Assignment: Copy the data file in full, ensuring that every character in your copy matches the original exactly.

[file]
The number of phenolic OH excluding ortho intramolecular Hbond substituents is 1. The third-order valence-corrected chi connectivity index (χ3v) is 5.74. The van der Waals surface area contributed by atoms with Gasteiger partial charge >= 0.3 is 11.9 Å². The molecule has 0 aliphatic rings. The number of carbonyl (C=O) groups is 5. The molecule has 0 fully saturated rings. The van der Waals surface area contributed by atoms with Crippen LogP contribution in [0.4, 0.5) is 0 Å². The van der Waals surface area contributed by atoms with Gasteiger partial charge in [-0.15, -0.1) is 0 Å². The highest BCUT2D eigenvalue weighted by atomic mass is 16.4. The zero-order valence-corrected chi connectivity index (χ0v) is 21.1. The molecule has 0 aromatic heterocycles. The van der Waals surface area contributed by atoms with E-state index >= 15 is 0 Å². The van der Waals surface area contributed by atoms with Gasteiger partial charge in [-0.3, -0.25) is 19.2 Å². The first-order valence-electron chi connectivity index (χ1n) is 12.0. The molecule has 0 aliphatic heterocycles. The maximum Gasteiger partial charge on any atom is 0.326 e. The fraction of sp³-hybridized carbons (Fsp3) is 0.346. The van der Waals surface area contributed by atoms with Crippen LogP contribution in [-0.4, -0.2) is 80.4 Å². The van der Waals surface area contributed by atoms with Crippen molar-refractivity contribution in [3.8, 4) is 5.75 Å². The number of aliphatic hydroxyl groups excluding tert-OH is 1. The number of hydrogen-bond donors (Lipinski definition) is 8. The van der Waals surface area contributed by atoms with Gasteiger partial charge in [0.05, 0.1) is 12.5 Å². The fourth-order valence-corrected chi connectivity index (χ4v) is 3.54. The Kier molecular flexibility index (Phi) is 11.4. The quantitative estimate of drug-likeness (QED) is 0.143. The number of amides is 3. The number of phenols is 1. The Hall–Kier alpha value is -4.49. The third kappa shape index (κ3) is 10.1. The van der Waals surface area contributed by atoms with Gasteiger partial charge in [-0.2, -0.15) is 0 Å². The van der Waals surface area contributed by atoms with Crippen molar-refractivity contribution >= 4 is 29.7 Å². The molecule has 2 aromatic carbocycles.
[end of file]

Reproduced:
The number of phenolic OH excluding ortho intramolecular Hbond substituents is 1. The third-order valence-corrected chi connectivity index (χ3v) is 5.74. The van der Waals surface area contributed by atoms with Gasteiger partial charge >= 0.3 is 11.9 Å². The molecule has 0 aliphatic rings. The number of carbonyl (C=O) groups is 5. The molecule has 0 fully saturated rings. The van der Waals surface area contributed by atoms with Crippen LogP contribution in [0.4, 0.5) is 0 Å². The van der Waals surface area contributed by atoms with Gasteiger partial charge in [-0.15, -0.1) is 0 Å². The highest BCUT2D eigenvalue weighted by atomic mass is 16.4. The zero-order valence-corrected chi connectivity index (χ0v) is 21.1. The molecule has 0 aromatic heterocycles. The van der Waals surface area contributed by atoms with E-state index >= 15 is 0 Å². The van der Waals surface area contributed by atoms with Gasteiger partial charge in [-0.3, -0.25) is 19.2 Å². The first-order valence-electron chi connectivity index (χ1n) is 12.0. The molecule has 0 aliphatic heterocycles. The maximum Gasteiger partial charge on any atom is 0.326 e. The fraction of sp³-hybridized carbons (Fsp3) is 0.346. The van der Waals surface area contributed by atoms with Crippen LogP contribution in [-0.4, -0.2) is 80.4 Å². The van der Waals surface area contributed by atoms with Crippen molar-refractivity contribution in [3.8, 4) is 5.75 Å². The number of aliphatic hydroxyl groups excluding tert-OH is 1. The number of hydrogen-bond donors (Lipinski definition) is 8. The van der Waals surface area contributed by atoms with Gasteiger partial charge in [0.05, 0.1) is 12.5 Å². The fourth-order valence-corrected chi connectivity index (χ4v) is 3.54. The Kier molecular flexibility index (Phi) is 11.4. The quantitative estimate of drug-likeness (QED) is 0.143. The number of amides is 3. The number of phenols is 1. The Hall–Kier alpha value is -4.49. The third kappa shape index (κ3) is 10.1. The van der Waals surface area contributed by atoms with Gasteiger partial charge in [-0.2, -0.15) is 0 Å². The van der Waals surface area contributed by atoms with Crippen molar-refractivity contribution >= 4 is 29.7 Å². The molecule has 2 aromatic carbocycles.